Implementing and delivering the Framework
The consultation paper sets out plans for implementation of the Framework, including an intention that implementation and improvement actions will be undertaken in collaboration with service users and providers. This would build on relationships and systems that enable organisations to co-design care and support through the inclusion of people with lived experience of chronic pain.
Question 24- Please share your views on the barriers to implementing the Framework.
A total of 97 respondents made a comment at Question 24.
Some respondents, including several Individual respondents with lived experience of chronic pain, saw elements of the present system, including in relation to the make-up and functioning of the National Advisory Committee for Chronic Pain (NACCP), as presenting barriers to implementing the Framework. Views included that the NACCP is unwilling to publish lived patient experience and that it needs to operate with a much greater degree of transparency. The importance of patient input and of evaluating individual experience to identify problem areas was highlighted as was a view that, to date, pain management has not been prioritised and that service provision currently does not meet demand.
Poor public understanding of chronic pain, or the conflicting understanding of patients and clinicians was also referenced.
Lack of detail and clarity
Comments with respect to the draft Framework included that it is not sufficiently specific, lacks clarity on timing and priorities for implementation, or lacks a strategy to provide the structure under which the framework hangs. It was suggested a strategy for pain management being developed by the Faculty of Pain Medicine along with other stakeholders will provide this.
It was also argued that the Framework should be more precise, measurable and relevant or should distil down to specific outcomes and stakeholders. It was suggested that it is unclear to what extent the Framework will feed into the National Care Service and whether this will change the landscape of the Framework.
A specific suggestion was that the Framework would benefit from clarity on 'effective treatments', as there are few effective treatments but many approaches to supporting people to live alongside persistent pain.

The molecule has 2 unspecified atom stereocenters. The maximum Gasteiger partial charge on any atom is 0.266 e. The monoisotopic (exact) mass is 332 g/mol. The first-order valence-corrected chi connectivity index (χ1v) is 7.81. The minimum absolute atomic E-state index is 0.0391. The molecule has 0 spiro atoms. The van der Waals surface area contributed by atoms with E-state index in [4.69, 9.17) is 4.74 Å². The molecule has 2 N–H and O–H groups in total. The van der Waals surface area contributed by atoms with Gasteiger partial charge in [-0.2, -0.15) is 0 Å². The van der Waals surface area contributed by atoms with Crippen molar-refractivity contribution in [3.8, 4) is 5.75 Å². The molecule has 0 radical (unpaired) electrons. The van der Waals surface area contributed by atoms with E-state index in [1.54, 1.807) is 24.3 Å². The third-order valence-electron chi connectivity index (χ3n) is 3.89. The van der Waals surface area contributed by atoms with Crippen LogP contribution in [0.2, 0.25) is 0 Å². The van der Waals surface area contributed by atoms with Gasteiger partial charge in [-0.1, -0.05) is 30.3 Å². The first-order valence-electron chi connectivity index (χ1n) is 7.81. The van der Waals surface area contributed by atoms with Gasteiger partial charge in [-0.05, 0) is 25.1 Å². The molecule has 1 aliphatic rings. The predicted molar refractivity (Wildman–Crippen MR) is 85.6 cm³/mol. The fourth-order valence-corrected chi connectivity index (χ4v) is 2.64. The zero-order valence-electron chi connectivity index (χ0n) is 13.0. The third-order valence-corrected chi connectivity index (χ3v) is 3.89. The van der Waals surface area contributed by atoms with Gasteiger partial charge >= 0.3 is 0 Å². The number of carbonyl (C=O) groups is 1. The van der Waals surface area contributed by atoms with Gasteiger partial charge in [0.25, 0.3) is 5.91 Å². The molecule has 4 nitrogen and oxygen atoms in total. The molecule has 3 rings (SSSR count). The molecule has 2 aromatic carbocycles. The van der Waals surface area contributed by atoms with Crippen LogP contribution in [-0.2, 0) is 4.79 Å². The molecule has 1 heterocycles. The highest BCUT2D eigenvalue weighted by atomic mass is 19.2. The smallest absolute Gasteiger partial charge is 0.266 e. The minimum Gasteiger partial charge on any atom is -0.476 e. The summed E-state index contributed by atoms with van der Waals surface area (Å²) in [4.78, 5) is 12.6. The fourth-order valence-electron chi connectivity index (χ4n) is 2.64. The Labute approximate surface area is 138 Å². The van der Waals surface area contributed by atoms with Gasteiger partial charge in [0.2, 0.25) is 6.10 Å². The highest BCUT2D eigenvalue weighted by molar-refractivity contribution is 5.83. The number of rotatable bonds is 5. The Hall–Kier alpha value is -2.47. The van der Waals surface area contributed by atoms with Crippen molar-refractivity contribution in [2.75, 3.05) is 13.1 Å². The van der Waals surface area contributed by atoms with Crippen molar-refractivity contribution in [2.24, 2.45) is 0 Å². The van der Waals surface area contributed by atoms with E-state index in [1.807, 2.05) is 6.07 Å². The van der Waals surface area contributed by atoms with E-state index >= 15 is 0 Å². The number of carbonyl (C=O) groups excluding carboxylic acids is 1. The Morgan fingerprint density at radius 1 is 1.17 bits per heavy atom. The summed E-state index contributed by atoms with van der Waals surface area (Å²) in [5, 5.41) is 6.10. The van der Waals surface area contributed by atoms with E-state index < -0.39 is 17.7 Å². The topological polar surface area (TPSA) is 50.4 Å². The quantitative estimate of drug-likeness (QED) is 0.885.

Many respondents saw funding as a potential barrier to implementation of the Framework. Some respondents referenced historical underfunding of services and plans to reduce pain management services, which were described as the poor relation in healthcare. It was also argued that underfunding of services can create incentives to deflect referrals or to discharge patients in order to manage waiting lists. Specific concerns were raised with respect to funding for the NHS Centre for Integrative Care.
It was observed that the draft Framework does not identify how funding will be addressed and a Representative Body respondent noted that they would welcome additional funding to enable local authorities to invest and improve outcomes in chronic pain management. Competing priorities in both health and social care were also acknowledged.
Specific suggestions as to how resources might be allocated included:
- Primary care.
- Online resources to help clinicians offer a better quality of care.
- Sustained funding for third sector organisations.
However, the effectiveness of some past resource allocation was also questioned. One suggestion was that NHS Scotland should stop relying on voluntary sector organisations, instead establishing their own version of successful service models.
Staff and training shortages
Low staffing levels and lack of time were frequently identified as barriers to implementation of the Framework. While it was acknowledged the draft Framework offers support to implement a workforce plan, it was argued the solutions need to be more robust to ensure effective person-centred care can be delivered. Significant difficulties in recruitment of allied health professionals in chronic pain were also reported.
Potential for community pharmacy and practice-based pharmacy teams to support good quality pain management was suggested, although it was reported that the resource is limited and the workload already high. It was also noted that the ability of community pharmacists to undertake chronic pain reviews is likely to be limited by a requirement to refer to a prescriber with recommendations for the patient's management plan.
In terms of staff training, it was suggested that, as well as a lack of training in specialist skills, there is poor understanding of the effects chronic pain has across all healthcare professions and that appropriate training should be provided. Development of formal pain medicine training programmes was proposed. There was also a specific concern with respect to anaesthetists' training in chronic pain.
It was also argued that the Framework focuses on knowledge but makes no reference to communication skills needed to facilitate this. A specific suggestion from an Individual respondent was that clinicians require specific training in assisting patients through a process of acceptance and adaptation, moving away from a 'medical model' to an 'acceptance orientated model'.
However, limitations in training opportunities were also identified in terms of:
- Staff who want to train in pain management.
- Chronic workforce shortages that make teaching and training a challenge.
- Access to training and time for training.
Effects of COVID
Some respondents commented on the potential impact of COVID on implementation of the Framework, including in relation to the effects of the pandemic on staff – their redeployment, fatigue, low morale and lack of training opportunities.
For patients, it was noted that long waiting times have been made worse by the pandemic and there was a suggestion that increased infection risks associated with society opening up post-COVID could mean that specialist services cannot resume. It was also noted that pain is amongst symptoms reported following COVID-19 infection.